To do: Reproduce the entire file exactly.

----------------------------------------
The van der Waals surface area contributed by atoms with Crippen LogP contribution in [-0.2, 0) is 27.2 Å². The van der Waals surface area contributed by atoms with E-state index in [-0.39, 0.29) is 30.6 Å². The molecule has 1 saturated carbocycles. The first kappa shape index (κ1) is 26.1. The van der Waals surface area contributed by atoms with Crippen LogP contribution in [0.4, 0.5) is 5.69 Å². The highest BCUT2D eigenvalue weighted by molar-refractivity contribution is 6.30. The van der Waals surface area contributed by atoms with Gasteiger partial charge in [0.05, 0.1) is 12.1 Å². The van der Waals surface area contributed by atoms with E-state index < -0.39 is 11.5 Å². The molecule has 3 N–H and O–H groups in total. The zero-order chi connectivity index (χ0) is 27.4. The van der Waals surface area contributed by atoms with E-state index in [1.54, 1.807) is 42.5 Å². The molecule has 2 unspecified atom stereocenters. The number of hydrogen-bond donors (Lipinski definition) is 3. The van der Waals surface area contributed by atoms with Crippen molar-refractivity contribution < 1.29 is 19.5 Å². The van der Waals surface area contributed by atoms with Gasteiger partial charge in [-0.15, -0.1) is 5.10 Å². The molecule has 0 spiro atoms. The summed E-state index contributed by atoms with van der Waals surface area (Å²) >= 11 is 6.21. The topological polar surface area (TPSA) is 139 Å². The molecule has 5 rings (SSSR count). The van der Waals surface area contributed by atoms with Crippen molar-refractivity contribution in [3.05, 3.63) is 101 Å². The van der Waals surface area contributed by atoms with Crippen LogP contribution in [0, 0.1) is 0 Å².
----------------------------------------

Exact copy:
The van der Waals surface area contributed by atoms with Crippen LogP contribution in [-0.2, 0) is 27.2 Å². The van der Waals surface area contributed by atoms with E-state index in [-0.39, 0.29) is 30.6 Å². The molecule has 1 saturated carbocycles. The first kappa shape index (κ1) is 26.1. The van der Waals surface area contributed by atoms with Crippen LogP contribution in [0.4, 0.5) is 5.69 Å². The highest BCUT2D eigenvalue weighted by molar-refractivity contribution is 6.30. The van der Waals surface area contributed by atoms with Gasteiger partial charge in [0.05, 0.1) is 12.1 Å². The van der Waals surface area contributed by atoms with E-state index < -0.39 is 11.5 Å². The molecule has 3 N–H and O–H groups in total. The zero-order chi connectivity index (χ0) is 27.4. The van der Waals surface area contributed by atoms with E-state index in [1.54, 1.807) is 42.5 Å². The molecule has 2 unspecified atom stereocenters. The number of hydrogen-bond donors (Lipinski definition) is 3. The van der Waals surface area contributed by atoms with Crippen molar-refractivity contribution < 1.29 is 19.5 Å². The van der Waals surface area contributed by atoms with Gasteiger partial charge in [-0.15, -0.1) is 5.10 Å². The molecule has 0 spiro atoms. The summed E-state index contributed by atoms with van der Waals surface area (Å²) >= 11 is 6.21. The topological polar surface area (TPSA) is 139 Å². The molecule has 5 rings (SSSR count). The van der Waals surface area contributed by atoms with Crippen molar-refractivity contribution in [3.05, 3.63) is 101 Å². The van der Waals surface area contributed by atoms with Crippen LogP contribution in [0, 0.1) is 0 Å².